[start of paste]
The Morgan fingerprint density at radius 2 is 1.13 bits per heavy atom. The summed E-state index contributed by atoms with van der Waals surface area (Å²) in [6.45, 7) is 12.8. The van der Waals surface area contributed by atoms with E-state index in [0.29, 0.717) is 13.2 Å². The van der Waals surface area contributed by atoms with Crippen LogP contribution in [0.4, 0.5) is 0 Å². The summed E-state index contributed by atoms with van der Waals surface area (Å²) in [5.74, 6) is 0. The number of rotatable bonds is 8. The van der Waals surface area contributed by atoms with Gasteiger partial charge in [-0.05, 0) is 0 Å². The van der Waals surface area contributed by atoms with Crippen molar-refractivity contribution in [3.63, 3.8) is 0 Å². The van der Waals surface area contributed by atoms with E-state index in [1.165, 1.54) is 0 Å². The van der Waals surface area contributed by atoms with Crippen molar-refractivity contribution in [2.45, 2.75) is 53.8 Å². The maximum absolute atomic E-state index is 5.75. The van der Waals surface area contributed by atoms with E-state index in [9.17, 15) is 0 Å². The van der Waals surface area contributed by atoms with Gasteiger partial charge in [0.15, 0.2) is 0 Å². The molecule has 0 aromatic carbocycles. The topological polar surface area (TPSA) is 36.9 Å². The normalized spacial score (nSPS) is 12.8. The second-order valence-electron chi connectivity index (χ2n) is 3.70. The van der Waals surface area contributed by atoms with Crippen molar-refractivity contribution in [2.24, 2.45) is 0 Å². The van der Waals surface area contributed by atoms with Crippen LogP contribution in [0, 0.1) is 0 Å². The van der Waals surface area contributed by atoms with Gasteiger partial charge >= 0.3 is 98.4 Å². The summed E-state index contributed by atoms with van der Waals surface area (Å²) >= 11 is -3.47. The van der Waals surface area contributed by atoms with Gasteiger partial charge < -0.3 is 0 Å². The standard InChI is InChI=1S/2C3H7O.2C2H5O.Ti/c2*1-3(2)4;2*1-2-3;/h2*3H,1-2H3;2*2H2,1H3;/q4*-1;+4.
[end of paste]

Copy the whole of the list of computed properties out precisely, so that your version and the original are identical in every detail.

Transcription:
The Morgan fingerprint density at radius 2 is 1.13 bits per heavy atom. The summed E-state index contributed by atoms with van der Waals surface area (Å²) in [6.45, 7) is 12.8. The van der Waals surface area contributed by atoms with E-state index in [0.29, 0.717) is 13.2 Å². The van der Waals surface area contributed by atoms with Crippen LogP contribution in [0.4, 0.5) is 0 Å². The summed E-state index contributed by atoms with van der Waals surface area (Å²) in [5.74, 6) is 0. The number of rotatable bonds is 8. The van der Waals surface area contributed by atoms with Gasteiger partial charge in [-0.05, 0) is 0 Å². The van der Waals surface area contributed by atoms with Crippen molar-refractivity contribution in [3.63, 3.8) is 0 Å². The van der Waals surface area contributed by atoms with E-state index in [1.165, 1.54) is 0 Å². The van der Waals surface area contributed by atoms with Crippen molar-refractivity contribution in [2.45, 2.75) is 53.8 Å². The maximum absolute atomic E-state index is 5.75. The van der Waals surface area contributed by atoms with E-state index in [9.17, 15) is 0 Å². The van der Waals surface area contributed by atoms with Gasteiger partial charge in [0.15, 0.2) is 0 Å². The molecule has 0 aromatic carbocycles. The topological polar surface area (TPSA) is 36.9 Å². The normalized spacial score (nSPS) is 12.8. The second-order valence-electron chi connectivity index (χ2n) is 3.70. The van der Waals surface area contributed by atoms with Crippen molar-refractivity contribution in [2.24, 2.45) is 0 Å². The van der Waals surface area contributed by atoms with Crippen LogP contribution in [0, 0.1) is 0 Å². The van der Waals surface area contributed by atoms with Gasteiger partial charge >= 0.3 is 98.4 Å². The summed E-state index contributed by atoms with van der Waals surface area (Å²) >= 11 is -3.47. The van der Waals surface area contributed by atoms with Gasteiger partial charge < -0.3 is 0 Å². The standard InChI is InChI=1S/2C3H7O.2C2H5O.Ti/c2*1-3(2)4;2*1-2-3;/h2*3H,1-2H3;2*2H2,1H3;/q4*-1;+4.